Wednesday, September 29, 2010

Where peak oil meets climate change

Unconventional fossil fuels are the great unknown area of overlap between the irresistible force of energy security and the immovable object of climate disruption. If we don't leave the vast majority of the tar sands, oil shale and methane clathrates buried, then we can pretty much kiss any chance of a stable and livable climate for the next few decades, centuries and millennia goodbye. If we don't exploit them as fast as we can, then we're likely find the global economy increasingly squeezed by significant shortages in liquid fuels within the next decade.

It is of course massively oversimplified, but which would we prefer: driving into the side of a cliff, or falling off the edge of one?
NB My analogy with a car crash is intended to signify that these issues are not merely inconveniences, but will likely affect many aspects of the lives of many people on the planet. Not every car crash is fatal, of course, so I'm not saying that we're "doomed". Indeed, that was the point of originally reaching for this analogy. There is a big difference between the necessity of facing the issues (and the likelihood of some significant losses) and the impossibility of doing anything worthwhile.


Milan said...

The relative timing of fossil fuel depletion and climate change is a major uncertainty - as is the question of how people will respond if oil becomes very expensive before we start taking serious action on climate change.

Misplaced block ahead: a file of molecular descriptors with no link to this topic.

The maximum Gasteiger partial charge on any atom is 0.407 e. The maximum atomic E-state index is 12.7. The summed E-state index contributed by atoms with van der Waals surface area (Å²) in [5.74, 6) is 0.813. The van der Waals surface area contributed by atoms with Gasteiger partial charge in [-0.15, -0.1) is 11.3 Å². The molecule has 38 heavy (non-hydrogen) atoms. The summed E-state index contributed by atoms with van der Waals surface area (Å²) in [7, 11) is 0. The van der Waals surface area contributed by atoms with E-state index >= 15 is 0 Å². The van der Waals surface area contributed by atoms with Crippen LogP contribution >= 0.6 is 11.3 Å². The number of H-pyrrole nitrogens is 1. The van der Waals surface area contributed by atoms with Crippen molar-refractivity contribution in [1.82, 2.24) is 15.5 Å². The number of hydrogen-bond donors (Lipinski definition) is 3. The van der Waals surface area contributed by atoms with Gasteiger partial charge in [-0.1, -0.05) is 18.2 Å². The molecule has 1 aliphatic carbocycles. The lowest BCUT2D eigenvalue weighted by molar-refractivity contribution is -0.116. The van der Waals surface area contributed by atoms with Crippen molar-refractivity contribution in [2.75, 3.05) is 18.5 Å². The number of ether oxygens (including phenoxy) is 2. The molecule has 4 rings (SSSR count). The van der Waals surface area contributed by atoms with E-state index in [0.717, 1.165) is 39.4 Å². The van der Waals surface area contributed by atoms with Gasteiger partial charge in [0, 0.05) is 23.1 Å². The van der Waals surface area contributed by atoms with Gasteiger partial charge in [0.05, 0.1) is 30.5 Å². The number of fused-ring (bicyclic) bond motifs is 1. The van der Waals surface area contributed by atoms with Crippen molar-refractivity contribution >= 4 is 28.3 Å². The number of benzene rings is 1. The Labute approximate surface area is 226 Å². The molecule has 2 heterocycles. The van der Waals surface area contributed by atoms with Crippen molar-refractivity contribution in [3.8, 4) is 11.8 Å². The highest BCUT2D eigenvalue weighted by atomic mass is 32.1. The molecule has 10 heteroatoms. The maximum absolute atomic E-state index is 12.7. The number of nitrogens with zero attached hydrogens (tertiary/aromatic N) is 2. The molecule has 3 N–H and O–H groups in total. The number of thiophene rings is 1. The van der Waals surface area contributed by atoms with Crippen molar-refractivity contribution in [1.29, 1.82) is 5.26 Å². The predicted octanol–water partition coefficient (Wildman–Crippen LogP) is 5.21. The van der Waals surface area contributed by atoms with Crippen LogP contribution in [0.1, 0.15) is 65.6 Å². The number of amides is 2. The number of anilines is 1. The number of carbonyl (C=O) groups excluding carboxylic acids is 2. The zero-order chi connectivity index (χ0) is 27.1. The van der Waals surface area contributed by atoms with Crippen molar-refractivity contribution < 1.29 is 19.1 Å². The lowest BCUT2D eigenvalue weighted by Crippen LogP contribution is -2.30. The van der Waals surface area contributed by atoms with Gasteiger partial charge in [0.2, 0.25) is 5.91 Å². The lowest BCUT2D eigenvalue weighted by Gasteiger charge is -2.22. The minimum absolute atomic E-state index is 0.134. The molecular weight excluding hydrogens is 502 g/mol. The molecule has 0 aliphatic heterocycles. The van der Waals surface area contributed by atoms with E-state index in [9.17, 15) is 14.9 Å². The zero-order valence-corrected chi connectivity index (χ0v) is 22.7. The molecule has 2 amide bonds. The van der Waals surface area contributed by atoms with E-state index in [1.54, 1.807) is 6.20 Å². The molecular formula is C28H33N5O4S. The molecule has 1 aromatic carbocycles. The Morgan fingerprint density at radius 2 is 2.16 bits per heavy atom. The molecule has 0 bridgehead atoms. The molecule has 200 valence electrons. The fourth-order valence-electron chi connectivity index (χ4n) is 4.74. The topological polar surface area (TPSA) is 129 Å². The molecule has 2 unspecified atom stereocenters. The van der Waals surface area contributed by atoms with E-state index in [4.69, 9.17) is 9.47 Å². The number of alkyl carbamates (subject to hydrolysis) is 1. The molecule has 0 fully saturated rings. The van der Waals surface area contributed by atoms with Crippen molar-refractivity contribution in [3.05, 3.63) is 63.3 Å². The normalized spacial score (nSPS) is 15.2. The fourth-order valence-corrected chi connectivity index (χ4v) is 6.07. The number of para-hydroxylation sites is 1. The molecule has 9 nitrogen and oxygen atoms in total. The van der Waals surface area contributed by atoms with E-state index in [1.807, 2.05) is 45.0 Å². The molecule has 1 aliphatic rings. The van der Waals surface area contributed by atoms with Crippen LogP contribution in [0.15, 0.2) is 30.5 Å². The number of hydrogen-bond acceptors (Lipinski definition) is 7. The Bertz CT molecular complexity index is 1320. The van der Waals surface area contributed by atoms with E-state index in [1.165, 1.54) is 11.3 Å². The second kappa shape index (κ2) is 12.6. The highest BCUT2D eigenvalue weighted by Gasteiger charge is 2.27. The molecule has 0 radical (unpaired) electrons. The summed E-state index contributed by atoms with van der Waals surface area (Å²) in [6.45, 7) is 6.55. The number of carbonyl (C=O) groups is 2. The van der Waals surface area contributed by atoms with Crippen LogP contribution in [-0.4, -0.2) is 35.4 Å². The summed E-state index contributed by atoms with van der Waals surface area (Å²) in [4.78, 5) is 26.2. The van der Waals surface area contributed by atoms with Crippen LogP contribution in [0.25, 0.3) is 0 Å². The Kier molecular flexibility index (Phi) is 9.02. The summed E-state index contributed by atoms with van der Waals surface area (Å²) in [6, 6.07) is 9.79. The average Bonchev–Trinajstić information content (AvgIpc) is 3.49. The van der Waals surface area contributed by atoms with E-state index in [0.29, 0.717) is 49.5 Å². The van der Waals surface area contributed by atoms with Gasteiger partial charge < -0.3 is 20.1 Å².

The worst possible responses are greater reliance on the oil sands, and coal-to-liquid technology.

byron smith said...

I agree. I'm working on a post about the various ways of conceiving the relation between energy security/peak oil and climate change (at a broad scale). My fear is that the former will increasingly dominate discussion and decision-making over the next decade, leading to the full exploitation of unconventionals (and coal, of course!), which is just to jump out of the frying pan and into the fire.

Michael Westmoreland-White said...

I fear I see the horrible shape of things to come in the actions of Russia taking advantage of receding arctic sea ice to claim drilling rights in the arctice circle--which will speed up the melting of the ice in a vicious cycle.

byron smith said...

Guardian: This article has some more useful stats.

byron smith said...

Monbiot: We were wrong on peak oil. There's enough to fry us all. I think that Monbiot is (a) reporting some important developments in the oil industry but (b) has bought too much of the industry's own hype and failed to take account of more complex understandings of peak oil. Indeed, the predictions of peak oil were primarily of conventional liquids, which have indeed apparently still peaked. It is not that we run out of oil, just that it gets more and more expensive (in energy terms) to extract, and so we're out of cheap and easily accessible oil. We've known for some time that there are enough fossil hydrocarbons to ensure climate catastrophe. The hope that peak oil would save us from climate disaster has been illusory for some time.

I like Monbiot, but sometimes (here, on nuclear power and on the UEA email hacking), I feel he has a bit too much delight in making a great show of "changing his mind" in order to flourish his integrity, whereas I feel each of these just shows that he hasn't reflected deeply enough on the topic at hand, or held an overly simplistic view on it in the first place.